Other phone features include a speakerphone, voice-activated dialing, smart dialing, conference calling, speed dial, and world roaming. The phone book is only limited by the available memory with room in each entry for eight phone numbers, e-mail addresses, work and home address, job title, and more. For caller ID purposes, you can assign a photo to a contact as well as a group category--business or personal.
Wireless options on the 8830 definitely trump those on the BlackBerry 8800. First, there's integrated Bluetooth 2.0 for use with wireless headsets and hands-free kits. Unfortunately, there is no A2DP support for Bluetooth stereo headphones, but you can use the BlackBerry 8830 as a wireless modem for your laptop--particularly handy since the 8830 supports Sprint's EV-DO network. This means you can enjoy data speeds of up to 2.4Mbps in bursts, but in reality they'll average more around 300Kbps to 600Kbps. The device is also equipped with a GPS radio that you can use in conjunction with a location-based service, such as the Sprint Navigation, to get real-time location tracking, turn-by-turn directions, and local search. Note that Sprint Navigation is an add-on service that costs $2.99 per day or $9.99 per month for unlimited access. Alternatively, if you simply need a map application, BlackBerry Maps comes preloaded on the device as well.
The RIM BlackBerry 8830 continues to offer the tried-and-true push technology and can sync with your company's BlackBerry Enterprise server with support for Microsoft Exchange, IBM Lotus Domino, or Novell GroupWise to deliver corporate e-mail in real time. All in all, the device can support up to 10 accounts, including POP3 or IMAP4 e-mail accounts, and there is an e-mail wizard on the device to guide you through the setup process. An attachment viewer is also onboard to open popular file formats, such as Microsoft Word, Excel, PowerPoint, Corel WordPerfect, PDFs, JPEG, GIF, and more. Other messaging options include text, multimedia, and instant messaging. Now while we've knocked past BlackBerrys for only offering the proprietary BlackBerry Messenger IM utility, Sprint will be the first carrier to offer an AOL Instant Messenger client. Available as a free download (you will need a BlackBerry e-mail/Web data plan, however) from the Sprint Software Store, the AIM client supports emoticons, automatic sign in, and you can keep the application running in the background as you use your BlackBerry for other things.
The 8830 also is Sprint's first multimedia BlackBerry. You can use the built-in media player to listen to music (MP3, WMA, AAC, AAC+, eAAC+, AMR-NB, and MIDI formats) and watch video (MPEG4, WMV, and H.263 files). We should note that there's about 64MB of flash memory available, but we suggest using a microSD card to store such larger media files.
The music player is pretty basic. Aside from standard stop and play functions, you can create playlists as "folders" and shuffle and repeat songs within a certain folder. It also displays some track information, such as title, artist, and album art if available. There's also an option to set a song as your ringtone. What's more, you can continue to play music as you use the device's other applications, and if you happen to get an incoming call, the BlackBerry 8830 will pause the music and pick up where you left off after you hang up. At this time, the device does not support the Sprint Music Store or Sprint TV.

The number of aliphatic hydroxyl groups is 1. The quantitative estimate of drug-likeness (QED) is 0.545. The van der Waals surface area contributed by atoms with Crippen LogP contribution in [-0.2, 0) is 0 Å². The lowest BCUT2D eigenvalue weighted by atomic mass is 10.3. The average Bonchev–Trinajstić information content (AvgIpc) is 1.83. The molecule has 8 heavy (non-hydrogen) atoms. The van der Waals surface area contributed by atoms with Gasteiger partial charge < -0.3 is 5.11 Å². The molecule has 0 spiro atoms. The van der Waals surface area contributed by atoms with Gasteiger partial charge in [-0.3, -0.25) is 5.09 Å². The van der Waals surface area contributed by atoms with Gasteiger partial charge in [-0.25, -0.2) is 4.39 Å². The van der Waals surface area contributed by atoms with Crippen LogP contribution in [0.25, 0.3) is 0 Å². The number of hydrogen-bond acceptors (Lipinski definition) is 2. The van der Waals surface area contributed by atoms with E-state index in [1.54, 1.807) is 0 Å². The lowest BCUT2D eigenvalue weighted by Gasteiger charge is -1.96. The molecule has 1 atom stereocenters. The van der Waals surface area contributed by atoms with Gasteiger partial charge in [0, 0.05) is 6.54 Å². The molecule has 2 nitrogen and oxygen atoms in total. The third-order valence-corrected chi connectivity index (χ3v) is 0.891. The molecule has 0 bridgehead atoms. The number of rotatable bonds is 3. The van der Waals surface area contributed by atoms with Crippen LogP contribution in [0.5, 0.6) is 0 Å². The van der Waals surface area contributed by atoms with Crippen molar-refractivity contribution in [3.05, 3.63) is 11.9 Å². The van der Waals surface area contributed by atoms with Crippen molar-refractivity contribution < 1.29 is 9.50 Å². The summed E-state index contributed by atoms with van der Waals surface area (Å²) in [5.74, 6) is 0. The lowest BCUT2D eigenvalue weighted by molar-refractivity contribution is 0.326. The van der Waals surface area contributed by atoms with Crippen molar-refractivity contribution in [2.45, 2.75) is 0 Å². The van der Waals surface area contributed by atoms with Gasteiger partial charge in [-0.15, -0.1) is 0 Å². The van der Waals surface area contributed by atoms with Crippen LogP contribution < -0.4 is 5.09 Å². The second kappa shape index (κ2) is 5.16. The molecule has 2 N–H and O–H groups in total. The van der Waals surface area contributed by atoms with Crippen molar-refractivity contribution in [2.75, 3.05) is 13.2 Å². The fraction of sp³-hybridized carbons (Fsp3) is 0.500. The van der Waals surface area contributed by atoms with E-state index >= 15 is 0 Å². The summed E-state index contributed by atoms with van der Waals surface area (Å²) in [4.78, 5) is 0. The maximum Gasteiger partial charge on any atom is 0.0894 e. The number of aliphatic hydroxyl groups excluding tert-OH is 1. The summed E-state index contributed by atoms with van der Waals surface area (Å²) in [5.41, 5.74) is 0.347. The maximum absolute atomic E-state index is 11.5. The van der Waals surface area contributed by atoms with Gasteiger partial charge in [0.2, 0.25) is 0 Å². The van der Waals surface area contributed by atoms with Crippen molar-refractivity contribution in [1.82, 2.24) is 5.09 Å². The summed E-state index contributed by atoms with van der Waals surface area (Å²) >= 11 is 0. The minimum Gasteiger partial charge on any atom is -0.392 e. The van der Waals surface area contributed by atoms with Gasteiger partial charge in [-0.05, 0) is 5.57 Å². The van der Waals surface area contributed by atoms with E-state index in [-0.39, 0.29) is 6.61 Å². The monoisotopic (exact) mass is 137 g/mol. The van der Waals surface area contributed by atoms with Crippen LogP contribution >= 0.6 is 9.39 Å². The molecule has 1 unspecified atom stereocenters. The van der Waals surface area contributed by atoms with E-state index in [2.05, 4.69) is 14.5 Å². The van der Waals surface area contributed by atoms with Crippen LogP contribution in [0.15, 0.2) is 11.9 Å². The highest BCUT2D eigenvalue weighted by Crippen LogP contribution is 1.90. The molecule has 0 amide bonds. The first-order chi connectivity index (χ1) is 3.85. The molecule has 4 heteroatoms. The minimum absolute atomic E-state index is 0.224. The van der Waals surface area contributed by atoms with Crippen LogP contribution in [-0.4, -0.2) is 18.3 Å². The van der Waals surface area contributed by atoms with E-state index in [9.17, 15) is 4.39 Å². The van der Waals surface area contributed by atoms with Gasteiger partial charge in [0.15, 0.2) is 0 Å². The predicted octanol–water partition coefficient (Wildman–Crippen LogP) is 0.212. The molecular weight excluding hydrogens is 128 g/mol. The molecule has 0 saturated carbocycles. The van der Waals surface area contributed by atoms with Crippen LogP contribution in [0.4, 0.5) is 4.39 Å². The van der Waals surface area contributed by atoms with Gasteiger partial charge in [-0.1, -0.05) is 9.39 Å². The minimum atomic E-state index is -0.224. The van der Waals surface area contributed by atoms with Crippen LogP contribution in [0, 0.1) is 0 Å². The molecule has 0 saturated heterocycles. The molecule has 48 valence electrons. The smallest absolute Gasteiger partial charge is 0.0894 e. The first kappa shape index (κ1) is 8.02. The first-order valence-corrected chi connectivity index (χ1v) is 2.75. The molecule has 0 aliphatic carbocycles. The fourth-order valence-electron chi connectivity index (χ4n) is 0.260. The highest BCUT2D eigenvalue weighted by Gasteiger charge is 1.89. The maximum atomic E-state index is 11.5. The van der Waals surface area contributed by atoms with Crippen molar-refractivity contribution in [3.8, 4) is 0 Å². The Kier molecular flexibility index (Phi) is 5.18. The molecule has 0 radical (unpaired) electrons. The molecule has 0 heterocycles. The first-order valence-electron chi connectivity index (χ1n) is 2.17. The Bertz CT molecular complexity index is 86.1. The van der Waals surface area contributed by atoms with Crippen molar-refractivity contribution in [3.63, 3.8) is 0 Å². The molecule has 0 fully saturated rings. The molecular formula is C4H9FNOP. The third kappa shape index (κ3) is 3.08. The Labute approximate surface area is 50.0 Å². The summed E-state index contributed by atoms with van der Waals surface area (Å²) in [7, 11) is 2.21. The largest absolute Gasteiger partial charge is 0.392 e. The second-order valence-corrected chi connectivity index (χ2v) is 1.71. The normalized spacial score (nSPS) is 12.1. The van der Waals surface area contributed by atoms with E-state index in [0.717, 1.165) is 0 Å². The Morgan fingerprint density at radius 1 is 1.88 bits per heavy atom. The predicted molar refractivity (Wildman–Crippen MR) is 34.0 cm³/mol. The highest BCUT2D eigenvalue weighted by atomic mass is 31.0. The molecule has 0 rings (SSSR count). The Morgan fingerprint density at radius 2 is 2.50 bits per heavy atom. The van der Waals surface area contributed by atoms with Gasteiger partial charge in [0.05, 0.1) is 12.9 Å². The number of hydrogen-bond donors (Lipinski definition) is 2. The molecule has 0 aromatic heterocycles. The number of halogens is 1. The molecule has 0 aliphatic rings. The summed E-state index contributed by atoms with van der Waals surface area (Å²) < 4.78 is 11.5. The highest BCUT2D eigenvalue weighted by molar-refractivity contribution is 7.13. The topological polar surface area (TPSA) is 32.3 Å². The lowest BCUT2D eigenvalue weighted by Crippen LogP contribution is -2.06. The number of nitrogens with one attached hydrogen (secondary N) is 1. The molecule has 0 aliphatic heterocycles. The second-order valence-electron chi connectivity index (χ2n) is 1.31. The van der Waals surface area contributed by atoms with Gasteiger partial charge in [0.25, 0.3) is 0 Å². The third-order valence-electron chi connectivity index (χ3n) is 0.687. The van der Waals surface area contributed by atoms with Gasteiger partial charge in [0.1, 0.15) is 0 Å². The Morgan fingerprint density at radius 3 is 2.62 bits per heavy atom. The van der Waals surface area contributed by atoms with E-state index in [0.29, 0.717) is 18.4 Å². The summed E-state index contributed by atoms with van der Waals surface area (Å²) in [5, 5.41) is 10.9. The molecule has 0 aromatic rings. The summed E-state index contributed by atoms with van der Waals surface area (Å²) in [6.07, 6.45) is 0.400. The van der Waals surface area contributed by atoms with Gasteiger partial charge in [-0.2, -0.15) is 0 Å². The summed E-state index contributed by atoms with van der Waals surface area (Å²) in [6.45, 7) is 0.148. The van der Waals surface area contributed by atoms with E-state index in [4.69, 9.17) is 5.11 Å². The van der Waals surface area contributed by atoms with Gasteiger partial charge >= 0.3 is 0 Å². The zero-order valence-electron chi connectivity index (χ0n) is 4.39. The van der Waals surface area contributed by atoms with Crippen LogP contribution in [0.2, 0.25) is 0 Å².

For videos, the player has play and stop buttons, and you can fast-forward and rewind clips by clicking the trackball and scrolling right or left. There is also a full-screen mode. In addition to moving pictures, the BlackBerry 8830 has an image viewer that lets you peruse your favorite photos. However, as a business-centric device, there is no camera on the 8830, so you'll have to get your images onto your device another way, whether it be via USB, multimedia message, or such.
Finally, the RIM BlackBerry 8830 World Edition includes a number of PIM tools for the business users, including a calendar, a tasks list, a memo pad, an alarm, and a calculator. Of course, you can always download more applications; check out Download.com for some ideas.
We tested the dual-mode (CDMA 850/1900; GSM 900/1800) RIM BlackBerry 8830 in San Francisco on Sprint's CDMA network, and call quality was good. There was a slight background hiss, but in general, we enjoyed rich and clear sound as we talked to friends, and they reported similar results. We also called our bank's automated voice response system, and it had no problems understanding our voice commands. However, the phone did drop one of our calls out of the blue. Speakerphone quality was a bit mixed. On our end, we continued to experience crisp audio, but our friends said there was a bit of distortion on their end, and at times, we sounded robotic. Still, it wasn't anything that prevented us from having a conversation. We were able to pair the 8830 with the Logitech Mobile Traveller Bluetooth headset with no problems. Unfortunately, we were not able to test the world-roaming capabilities of this phone.
General performance on the BlackBerry 8830 was snappy. We didn't experience any noticeable delays when opening or working in various applications. We were also impressed with the multimedia performance. Music playback sounded decent over the phone's speakers, producing a richer sound than other smart phones we've tested. We do wish, however, that the 8830 was equipped with a 3.5-millimeter headphone jack like the BlackBerry Curve. Watching video clips in short, few-minute spurts is fine.
The RIM BlackBerry 8830's battery is rated for 3.6 hours of talk time and up to 9 days of standby time. In our battery tests, we were able to get 4.5 hours of talk time on a single charge. According to FCC radiation tests, the BlackBerry 8830 has a digital SAR rating of 1.46 watts per kilogram.